Representative Saxby Chamblis (R-GA), Chairman
U.S. House Intelligence Subcommittee
on Terrorism & Homeland Security
September 5, 2002
Gaps in Counterterrorism Capabilities at the Central Intelligence Agency,
National Security Agency, & the Federal Bureau of Investigation
Prior to the Terrorist Attacks of September 11, 2001:
Unclassified Findings of the Subcommittee on Terrorism &
Homeland Security Report to the Speaker of & Minority
Leader of the U.S. House of Representatives
In January, 2001, at the start of the 107th. Congress, the Speaker of the House–with great foresight, as it turned out–established the Working Group on Terrorism and Homeland Security within the Intelligence Committee. Our initial mandate was to exam- ine the terrorist threat to the United States, the counterterrorism capabilities of Amer- ica’s intelligence and law enforcement communities, and the viability of our homeland security architecture. We were to issue a report at the end of the 107th. Congress rec- ommending ways to improve House oversight of counterterrorism and homeland security programs, and to evaluate what might be done to enhance America’s capabilities to combat the terrorist threat.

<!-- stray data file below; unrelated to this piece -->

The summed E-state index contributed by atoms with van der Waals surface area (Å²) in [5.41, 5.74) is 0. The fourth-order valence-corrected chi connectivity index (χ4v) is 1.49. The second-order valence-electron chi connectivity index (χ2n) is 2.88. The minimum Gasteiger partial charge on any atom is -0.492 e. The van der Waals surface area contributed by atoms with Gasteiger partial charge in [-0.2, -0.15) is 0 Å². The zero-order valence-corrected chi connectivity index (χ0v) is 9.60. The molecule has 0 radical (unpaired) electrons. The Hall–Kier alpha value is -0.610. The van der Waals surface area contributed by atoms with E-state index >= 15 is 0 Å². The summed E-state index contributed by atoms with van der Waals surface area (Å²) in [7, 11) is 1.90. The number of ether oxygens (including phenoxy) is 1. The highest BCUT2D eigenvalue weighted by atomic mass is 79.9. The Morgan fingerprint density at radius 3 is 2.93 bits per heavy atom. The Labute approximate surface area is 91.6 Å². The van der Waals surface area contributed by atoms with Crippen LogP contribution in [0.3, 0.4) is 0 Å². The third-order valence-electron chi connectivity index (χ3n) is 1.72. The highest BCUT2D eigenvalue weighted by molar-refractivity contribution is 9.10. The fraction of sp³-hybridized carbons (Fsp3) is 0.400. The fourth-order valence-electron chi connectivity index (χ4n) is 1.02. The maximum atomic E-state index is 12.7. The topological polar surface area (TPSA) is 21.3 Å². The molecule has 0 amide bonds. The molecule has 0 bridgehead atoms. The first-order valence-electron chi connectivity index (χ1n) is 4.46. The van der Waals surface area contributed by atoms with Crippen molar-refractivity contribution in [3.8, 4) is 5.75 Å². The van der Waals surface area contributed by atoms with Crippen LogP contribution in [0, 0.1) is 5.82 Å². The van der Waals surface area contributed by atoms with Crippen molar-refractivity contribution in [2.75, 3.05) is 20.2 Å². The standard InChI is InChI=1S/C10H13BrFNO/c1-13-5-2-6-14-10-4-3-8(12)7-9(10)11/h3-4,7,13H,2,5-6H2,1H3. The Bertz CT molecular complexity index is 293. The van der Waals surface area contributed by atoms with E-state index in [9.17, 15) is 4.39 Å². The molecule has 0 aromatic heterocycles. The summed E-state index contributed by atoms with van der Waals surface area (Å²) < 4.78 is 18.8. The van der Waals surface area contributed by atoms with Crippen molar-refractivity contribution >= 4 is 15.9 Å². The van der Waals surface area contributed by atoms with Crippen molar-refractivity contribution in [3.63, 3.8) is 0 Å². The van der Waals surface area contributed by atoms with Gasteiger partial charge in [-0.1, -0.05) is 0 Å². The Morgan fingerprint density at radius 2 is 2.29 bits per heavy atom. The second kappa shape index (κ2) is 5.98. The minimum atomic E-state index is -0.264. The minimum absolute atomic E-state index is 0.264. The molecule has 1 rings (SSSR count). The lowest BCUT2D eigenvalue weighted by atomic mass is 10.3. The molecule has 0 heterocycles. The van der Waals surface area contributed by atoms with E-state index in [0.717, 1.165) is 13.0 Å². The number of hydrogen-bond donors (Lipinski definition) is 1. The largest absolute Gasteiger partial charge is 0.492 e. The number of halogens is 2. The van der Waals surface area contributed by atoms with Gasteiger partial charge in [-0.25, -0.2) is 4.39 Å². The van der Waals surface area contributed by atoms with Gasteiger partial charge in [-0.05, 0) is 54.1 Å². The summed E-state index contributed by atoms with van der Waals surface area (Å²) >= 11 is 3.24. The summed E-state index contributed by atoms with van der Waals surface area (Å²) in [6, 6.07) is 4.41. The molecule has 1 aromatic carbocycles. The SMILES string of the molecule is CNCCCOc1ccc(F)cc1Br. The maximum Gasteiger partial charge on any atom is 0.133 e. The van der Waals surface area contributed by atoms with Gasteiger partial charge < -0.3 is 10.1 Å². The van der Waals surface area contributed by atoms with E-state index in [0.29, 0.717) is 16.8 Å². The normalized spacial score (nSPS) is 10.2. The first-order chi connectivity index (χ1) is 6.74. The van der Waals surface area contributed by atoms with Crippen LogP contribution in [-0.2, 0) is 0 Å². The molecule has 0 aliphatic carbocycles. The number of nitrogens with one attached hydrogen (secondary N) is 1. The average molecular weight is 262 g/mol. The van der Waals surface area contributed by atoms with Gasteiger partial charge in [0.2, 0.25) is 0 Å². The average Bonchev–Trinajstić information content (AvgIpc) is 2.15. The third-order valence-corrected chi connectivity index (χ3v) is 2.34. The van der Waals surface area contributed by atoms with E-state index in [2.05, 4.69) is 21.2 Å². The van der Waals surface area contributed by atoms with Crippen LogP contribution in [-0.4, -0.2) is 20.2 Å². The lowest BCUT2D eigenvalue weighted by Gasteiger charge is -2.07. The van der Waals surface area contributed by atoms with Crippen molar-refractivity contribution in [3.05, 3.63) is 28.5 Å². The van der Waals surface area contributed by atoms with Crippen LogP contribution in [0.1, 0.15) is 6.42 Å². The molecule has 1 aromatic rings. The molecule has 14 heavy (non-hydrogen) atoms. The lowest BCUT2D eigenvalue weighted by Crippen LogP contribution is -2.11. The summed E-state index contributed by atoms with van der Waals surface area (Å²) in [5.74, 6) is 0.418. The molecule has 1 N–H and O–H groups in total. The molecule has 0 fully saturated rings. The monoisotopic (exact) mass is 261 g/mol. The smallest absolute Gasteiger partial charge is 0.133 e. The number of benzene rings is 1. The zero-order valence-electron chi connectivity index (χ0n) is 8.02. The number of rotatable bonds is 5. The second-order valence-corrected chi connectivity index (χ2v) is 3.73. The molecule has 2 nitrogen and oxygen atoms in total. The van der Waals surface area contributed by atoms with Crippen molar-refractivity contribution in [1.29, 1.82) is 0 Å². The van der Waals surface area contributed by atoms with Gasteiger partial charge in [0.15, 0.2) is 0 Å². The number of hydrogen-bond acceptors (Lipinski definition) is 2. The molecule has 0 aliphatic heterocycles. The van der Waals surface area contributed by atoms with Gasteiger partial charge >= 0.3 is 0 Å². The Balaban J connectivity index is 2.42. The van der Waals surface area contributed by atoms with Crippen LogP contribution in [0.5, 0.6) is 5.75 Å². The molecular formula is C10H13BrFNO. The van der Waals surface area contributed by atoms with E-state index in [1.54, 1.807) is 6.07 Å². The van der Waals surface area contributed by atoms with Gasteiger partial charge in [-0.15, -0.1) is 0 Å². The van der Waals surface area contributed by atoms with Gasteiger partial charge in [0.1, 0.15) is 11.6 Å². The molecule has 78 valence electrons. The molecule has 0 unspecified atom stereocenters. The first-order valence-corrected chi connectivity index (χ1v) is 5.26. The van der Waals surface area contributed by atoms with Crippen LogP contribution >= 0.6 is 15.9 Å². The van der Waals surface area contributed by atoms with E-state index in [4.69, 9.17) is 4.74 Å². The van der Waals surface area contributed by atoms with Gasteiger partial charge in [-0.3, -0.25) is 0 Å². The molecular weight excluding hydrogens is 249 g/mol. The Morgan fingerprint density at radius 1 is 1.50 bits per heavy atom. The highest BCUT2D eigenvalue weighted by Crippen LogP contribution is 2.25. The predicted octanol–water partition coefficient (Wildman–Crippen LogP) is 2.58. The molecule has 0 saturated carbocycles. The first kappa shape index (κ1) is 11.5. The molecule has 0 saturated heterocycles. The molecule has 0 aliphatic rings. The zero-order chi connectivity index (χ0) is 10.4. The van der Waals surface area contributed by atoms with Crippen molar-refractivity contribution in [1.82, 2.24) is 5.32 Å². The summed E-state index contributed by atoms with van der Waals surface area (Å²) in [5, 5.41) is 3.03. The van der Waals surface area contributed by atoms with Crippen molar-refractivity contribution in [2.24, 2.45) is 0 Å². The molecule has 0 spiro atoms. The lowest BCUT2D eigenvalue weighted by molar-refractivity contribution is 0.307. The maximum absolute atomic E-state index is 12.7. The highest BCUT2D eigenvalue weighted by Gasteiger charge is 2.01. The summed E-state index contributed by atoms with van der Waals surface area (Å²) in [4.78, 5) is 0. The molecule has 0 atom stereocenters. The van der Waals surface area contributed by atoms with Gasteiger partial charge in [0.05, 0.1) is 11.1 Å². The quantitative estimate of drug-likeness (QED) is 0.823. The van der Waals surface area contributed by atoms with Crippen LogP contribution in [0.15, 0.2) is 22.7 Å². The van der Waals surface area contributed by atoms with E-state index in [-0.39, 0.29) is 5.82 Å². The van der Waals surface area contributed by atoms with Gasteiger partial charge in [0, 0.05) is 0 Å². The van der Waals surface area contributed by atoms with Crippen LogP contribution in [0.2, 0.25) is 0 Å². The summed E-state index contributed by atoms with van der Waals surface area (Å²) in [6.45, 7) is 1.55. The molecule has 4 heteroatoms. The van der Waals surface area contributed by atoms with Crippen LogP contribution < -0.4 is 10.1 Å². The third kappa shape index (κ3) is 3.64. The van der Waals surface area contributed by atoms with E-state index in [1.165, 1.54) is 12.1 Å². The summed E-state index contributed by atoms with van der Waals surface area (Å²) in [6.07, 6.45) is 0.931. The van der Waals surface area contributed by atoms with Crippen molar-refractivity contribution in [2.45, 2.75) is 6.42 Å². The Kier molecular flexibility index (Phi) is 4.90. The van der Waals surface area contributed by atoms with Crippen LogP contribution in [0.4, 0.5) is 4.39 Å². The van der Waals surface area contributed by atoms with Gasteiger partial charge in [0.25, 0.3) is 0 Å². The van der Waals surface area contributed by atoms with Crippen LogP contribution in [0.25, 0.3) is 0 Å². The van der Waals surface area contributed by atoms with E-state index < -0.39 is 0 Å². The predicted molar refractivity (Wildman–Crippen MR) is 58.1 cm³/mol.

Our work was well underway when Osama bin Ladin and his evil minions struck the World Trade Center and the Pentagon. We had held literally dozens of classified hear- ings and briefings, and had traveled abroad to consult with some of our key allies in the war on terrorism and to get a first-hand look at some of our capabilities in action.